We hypothesized that IPH is the earliest stage of Type 2 diabetes and so it is important to understand the metabolic defects. However, whether metabolic factors contributed to the evolution from combined glucose intolerance to IPH or Type 2 diabetes mellitusis not well established. The aim of this study was to demonstrate the metabolic factors that were responsible for combined glucose intolerance developing into IPH or Type 2 diabetes in patients with impaired fasting glucose.


Materials and Methods


Procedure and Definition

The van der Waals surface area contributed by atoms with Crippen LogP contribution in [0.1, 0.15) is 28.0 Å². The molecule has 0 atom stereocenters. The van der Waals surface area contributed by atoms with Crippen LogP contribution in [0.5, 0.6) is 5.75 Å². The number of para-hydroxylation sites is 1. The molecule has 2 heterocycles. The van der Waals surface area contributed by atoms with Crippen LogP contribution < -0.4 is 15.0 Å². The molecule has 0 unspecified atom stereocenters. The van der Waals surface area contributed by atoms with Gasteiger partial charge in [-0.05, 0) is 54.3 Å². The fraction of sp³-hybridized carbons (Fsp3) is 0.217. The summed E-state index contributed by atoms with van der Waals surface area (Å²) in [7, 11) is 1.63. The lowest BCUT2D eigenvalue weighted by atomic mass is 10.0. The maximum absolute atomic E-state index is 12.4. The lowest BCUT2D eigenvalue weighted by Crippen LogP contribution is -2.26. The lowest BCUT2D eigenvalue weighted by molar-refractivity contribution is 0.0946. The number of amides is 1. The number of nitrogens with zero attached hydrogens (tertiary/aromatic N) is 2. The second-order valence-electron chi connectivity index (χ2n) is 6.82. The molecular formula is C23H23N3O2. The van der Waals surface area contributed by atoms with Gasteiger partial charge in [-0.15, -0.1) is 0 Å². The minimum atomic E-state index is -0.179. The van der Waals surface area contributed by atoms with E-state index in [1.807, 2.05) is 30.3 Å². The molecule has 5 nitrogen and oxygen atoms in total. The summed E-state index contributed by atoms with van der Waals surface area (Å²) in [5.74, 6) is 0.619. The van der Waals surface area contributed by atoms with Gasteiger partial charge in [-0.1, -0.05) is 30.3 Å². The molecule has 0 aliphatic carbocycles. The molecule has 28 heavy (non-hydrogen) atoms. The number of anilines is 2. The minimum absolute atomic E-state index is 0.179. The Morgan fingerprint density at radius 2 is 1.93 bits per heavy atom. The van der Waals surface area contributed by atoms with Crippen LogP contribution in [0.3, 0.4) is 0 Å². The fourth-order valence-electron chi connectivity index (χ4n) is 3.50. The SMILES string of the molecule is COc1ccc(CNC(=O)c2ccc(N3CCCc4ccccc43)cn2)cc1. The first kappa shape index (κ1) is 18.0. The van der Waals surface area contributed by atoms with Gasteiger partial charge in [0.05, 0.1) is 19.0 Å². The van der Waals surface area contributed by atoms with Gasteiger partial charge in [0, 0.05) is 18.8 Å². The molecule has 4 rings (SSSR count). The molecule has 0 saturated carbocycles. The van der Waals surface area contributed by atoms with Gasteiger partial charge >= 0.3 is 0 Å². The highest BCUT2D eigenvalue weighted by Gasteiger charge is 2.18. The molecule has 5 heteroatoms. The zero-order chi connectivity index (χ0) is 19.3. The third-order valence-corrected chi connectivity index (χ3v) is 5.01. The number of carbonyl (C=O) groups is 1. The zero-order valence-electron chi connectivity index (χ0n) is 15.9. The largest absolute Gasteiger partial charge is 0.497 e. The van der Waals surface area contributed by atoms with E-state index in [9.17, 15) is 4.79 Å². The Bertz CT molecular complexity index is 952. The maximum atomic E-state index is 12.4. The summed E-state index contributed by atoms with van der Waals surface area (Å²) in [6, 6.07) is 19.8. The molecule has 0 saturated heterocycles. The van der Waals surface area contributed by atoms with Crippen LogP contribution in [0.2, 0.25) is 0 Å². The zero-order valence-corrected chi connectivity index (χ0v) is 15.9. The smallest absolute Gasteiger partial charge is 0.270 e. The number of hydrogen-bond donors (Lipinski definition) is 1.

One hundred consecutive subjects were recruited in this study. Six of the 100 patients with impaired fasting glucose and that underwent an oral glucose tolerance test were excluded for having fasting plasma glucose < 100mg/dl, and 5 with fasting plasma glucose > 125mg/dL were also excluded. Our primary goal was to compare impaired fasting glucose subjects with those with impaired glucose tolerance, IPH and Type 2 diabetes mellitus, so we further excluded 11 patients with 2-h glucose < 140mg/dL during the oral glucose tolerance Test, and one subject with combined glucose intolerance but HbA1c more than 6.5% (Figure 1). The patients’ demographic and anthropometric characteristics were collected and body mass index was measured using weight in kilograms divided by the square of height in meters. After fasting for 8 hours, a 75-gram oral glucose tolerance test was conducted and blood was drawn from the antecubital vein at 0, 30, 60, 90, and 120 minutes after oral glucose loading. The plasma glucose and insulin were measured, and the subjects’ total cholesterol, triglyceride, high density lipoprotein-cholesterol, and serum creatinine were also measured in our laboratory.